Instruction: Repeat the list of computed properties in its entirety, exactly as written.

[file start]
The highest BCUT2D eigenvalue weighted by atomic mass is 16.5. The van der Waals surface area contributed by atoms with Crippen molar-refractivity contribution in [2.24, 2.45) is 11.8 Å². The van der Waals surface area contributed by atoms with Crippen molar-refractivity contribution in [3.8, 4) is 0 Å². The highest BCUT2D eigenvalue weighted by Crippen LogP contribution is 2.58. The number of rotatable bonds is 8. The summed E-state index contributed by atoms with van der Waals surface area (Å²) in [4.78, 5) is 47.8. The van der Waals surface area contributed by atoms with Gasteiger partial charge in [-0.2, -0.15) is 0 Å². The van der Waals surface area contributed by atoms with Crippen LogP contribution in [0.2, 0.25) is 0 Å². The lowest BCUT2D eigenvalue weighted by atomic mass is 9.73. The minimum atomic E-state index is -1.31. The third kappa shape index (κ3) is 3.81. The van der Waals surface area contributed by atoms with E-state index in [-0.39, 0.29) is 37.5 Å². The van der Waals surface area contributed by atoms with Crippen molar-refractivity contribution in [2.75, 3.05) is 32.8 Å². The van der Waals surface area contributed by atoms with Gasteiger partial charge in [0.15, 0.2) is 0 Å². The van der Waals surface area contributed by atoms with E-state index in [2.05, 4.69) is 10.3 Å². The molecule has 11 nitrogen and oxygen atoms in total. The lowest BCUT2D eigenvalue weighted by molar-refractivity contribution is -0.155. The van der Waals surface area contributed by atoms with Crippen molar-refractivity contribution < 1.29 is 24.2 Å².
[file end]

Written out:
The highest BCUT2D eigenvalue weighted by atomic mass is 16.5. The van der Waals surface area contributed by atoms with Crippen molar-refractivity contribution in [2.24, 2.45) is 11.8 Å². The van der Waals surface area contributed by atoms with Crippen molar-refractivity contribution in [3.8, 4) is 0 Å². The highest BCUT2D eigenvalue weighted by Crippen LogP contribution is 2.58. The number of rotatable bonds is 8. The summed E-state index contributed by atoms with van der Waals surface area (Å²) in [4.78, 5) is 47.8. The van der Waals surface area contributed by atoms with Gasteiger partial charge in [-0.2, -0.15) is 0 Å². The van der Waals surface area contributed by atoms with Crippen LogP contribution in [0.2, 0.25) is 0 Å². The lowest BCUT2D eigenvalue weighted by atomic mass is 9.73. The minimum atomic E-state index is -1.31. The third kappa shape index (κ3) is 3.81. The van der Waals surface area contributed by atoms with E-state index in [-0.39, 0.29) is 37.5 Å². The van der Waals surface area contributed by atoms with Crippen molar-refractivity contribution in [2.75, 3.05) is 32.8 Å². The van der Waals surface area contributed by atoms with Gasteiger partial charge in [0.15, 0.2) is 0 Å². The van der Waals surface area contributed by atoms with E-state index in [2.05, 4.69) is 10.3 Å². The molecule has 11 nitrogen and oxygen atoms in total. The lowest BCUT2D eigenvalue weighted by molar-refractivity contribution is -0.155. The van der Waals surface area contributed by atoms with Crippen molar-refractivity contribution < 1.29 is 24.2 Å².